He wrote an excellent post on the campground memberships we used the most that saved us a lot of money here. Since he already went very in-depth on this topic, I won’t attempt to expand on it. But I will say because of the money we saved on RV parks, it left some room for some fun stuff. Which leads me to number 4…
#4 Plan to Splurge on Some Experiences
We knew that we wanted to do some pretty epic things in these destinations we’ve dreamed of visiting. And did we ever!
- We went sailing under the Golden Gate Bridge
- We rode the Lake Louise Summer Gondola for an epic view and tasty lunch
- We went on a walking wine tasting tour in Santa Barbara
- We went zip lining outside of Asheville, North Carolina
- We went sailing in Maryland
- We went to Prince Edward Island and Nova Scotia with friends
- We saw Niagara Falls up close and personal
- We stayed in Airbnbs to give us some much-needed space
- We went to Universal Studios for one epic spring break trip
- We experienced urban RVing in New York City
We did A LOT! Reliving all of these incredible experiences we had is giving me goosebumps.
We made the room in our budget to splurge on experiences that have created memories with our kids we’ll hold on to forever. And it was so worth it.
Make a list of some epic things you want to do. Ask your kids what’s on their bucket list and then do what you can to make it happen.
#5 Hold Your Schedule and Itinerary Loosely
This kind of ties in with tip number one, taking things slower. So I figured it was fitting to end with it.
We sometimes did well with this and sometimes we didn’t. But what I can tell you is if you make connecting with people a priority while traveling full-time, spontaneous adventures will present themselves.
The times we didn’t do well with this was when we made some great new friends in the Florida Keys but weren’t able to stay longer. I look back on that time and wish we would have.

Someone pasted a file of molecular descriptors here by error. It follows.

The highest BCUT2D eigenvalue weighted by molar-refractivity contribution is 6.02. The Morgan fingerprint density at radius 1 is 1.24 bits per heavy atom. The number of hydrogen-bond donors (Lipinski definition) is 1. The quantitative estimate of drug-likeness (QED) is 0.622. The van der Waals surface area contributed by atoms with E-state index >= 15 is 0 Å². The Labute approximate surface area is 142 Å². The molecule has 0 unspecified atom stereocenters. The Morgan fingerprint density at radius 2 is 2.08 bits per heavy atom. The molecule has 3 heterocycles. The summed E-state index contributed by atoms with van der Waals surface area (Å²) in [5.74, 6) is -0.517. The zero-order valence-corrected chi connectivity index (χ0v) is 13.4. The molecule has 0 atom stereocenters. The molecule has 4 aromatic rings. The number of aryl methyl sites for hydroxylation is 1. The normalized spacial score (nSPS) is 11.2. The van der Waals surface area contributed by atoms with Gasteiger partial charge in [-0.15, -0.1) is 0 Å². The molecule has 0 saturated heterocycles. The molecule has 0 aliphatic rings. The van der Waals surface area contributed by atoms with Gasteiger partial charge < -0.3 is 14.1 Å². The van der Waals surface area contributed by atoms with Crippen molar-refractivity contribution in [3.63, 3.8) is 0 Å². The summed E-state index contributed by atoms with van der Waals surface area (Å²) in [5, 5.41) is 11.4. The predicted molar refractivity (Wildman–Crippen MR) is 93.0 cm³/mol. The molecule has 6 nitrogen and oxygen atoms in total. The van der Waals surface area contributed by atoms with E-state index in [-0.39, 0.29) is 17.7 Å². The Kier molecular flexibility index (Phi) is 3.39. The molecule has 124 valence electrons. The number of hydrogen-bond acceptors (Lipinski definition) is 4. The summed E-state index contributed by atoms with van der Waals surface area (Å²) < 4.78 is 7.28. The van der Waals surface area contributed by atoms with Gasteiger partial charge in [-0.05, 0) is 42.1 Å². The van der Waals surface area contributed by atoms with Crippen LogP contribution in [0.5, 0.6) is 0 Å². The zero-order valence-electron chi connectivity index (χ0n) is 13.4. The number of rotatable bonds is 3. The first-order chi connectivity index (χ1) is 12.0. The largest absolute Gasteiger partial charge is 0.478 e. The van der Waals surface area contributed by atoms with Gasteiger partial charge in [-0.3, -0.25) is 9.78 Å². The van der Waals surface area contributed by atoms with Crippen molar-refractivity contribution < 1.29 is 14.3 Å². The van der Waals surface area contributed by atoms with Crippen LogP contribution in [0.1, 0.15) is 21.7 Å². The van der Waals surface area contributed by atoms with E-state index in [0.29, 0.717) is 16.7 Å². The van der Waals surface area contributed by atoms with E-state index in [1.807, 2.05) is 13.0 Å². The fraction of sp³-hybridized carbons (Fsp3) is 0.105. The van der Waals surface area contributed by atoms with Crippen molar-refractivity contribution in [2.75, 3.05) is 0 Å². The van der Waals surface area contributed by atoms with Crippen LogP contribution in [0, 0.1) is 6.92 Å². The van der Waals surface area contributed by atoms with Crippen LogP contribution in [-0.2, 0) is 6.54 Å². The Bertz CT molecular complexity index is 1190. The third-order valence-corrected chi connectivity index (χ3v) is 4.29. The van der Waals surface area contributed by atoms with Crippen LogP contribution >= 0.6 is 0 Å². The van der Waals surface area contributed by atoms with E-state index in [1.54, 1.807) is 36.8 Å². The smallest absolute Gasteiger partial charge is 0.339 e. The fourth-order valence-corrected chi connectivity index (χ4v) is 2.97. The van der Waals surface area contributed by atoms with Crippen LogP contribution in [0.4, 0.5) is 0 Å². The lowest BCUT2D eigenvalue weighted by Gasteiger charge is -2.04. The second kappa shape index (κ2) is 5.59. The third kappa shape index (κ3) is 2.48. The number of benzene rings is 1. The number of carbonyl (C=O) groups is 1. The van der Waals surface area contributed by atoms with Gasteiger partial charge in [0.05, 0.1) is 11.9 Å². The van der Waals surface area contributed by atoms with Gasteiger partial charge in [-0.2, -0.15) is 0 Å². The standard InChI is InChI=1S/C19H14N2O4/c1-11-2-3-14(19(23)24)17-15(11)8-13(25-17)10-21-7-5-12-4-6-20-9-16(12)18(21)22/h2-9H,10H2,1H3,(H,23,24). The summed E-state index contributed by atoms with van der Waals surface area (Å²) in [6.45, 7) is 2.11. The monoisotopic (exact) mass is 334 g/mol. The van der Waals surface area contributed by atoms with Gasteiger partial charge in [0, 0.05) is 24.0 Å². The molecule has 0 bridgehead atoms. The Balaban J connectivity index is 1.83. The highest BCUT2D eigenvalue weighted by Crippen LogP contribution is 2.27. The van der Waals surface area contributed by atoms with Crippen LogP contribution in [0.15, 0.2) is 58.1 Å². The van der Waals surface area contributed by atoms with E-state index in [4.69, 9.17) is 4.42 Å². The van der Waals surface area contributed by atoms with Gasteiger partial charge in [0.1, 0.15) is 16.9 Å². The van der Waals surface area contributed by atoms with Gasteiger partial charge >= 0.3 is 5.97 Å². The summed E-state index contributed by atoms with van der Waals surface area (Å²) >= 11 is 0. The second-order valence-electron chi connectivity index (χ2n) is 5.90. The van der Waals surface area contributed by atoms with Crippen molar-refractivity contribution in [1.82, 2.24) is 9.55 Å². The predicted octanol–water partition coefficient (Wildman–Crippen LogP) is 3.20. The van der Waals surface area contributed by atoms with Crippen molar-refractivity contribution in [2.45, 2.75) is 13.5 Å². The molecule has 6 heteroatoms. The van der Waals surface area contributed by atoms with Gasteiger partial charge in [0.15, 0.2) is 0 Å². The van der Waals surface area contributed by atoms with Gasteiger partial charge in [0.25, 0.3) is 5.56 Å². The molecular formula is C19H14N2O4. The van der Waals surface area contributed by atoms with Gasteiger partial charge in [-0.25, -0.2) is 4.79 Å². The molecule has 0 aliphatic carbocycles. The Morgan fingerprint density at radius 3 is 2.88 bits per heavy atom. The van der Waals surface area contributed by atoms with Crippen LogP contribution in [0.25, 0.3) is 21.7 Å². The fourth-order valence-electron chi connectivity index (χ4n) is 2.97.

I also had no idea how much I was going to love the New Orleans area. I needed more time there and more beignets. 🙂 There’s also the people I wish we would have made the time to visit and the people I wish we would have visited with just a bit longer.
But then there are the times we embraced the unexpected and are so glad we did. We stayed in San Diego longer than planned and had patio time every evening with friends who let us camp out in their backyard. These friends we ‘kind of knew’ turned into life-long friends.
And then there’s the time we met a fellow full-time RV family who we instantly hit it off with. We ended up spending two weeks together seeing parts of Canada I’d only previously seen in pictures and video. I’ll never forget those two weeks of exploring Canada and the friendships that grew because of it.
Embrace the unexpected. Stay just a little bit longer than planned. Say yes to throwing your schedule out the window and living in the moment.
I hope these bits of advice have helped you as a full-time RV newbie. I hope it encourages you to get excited about what’s ahead. I hope it makes you realize that you can do this.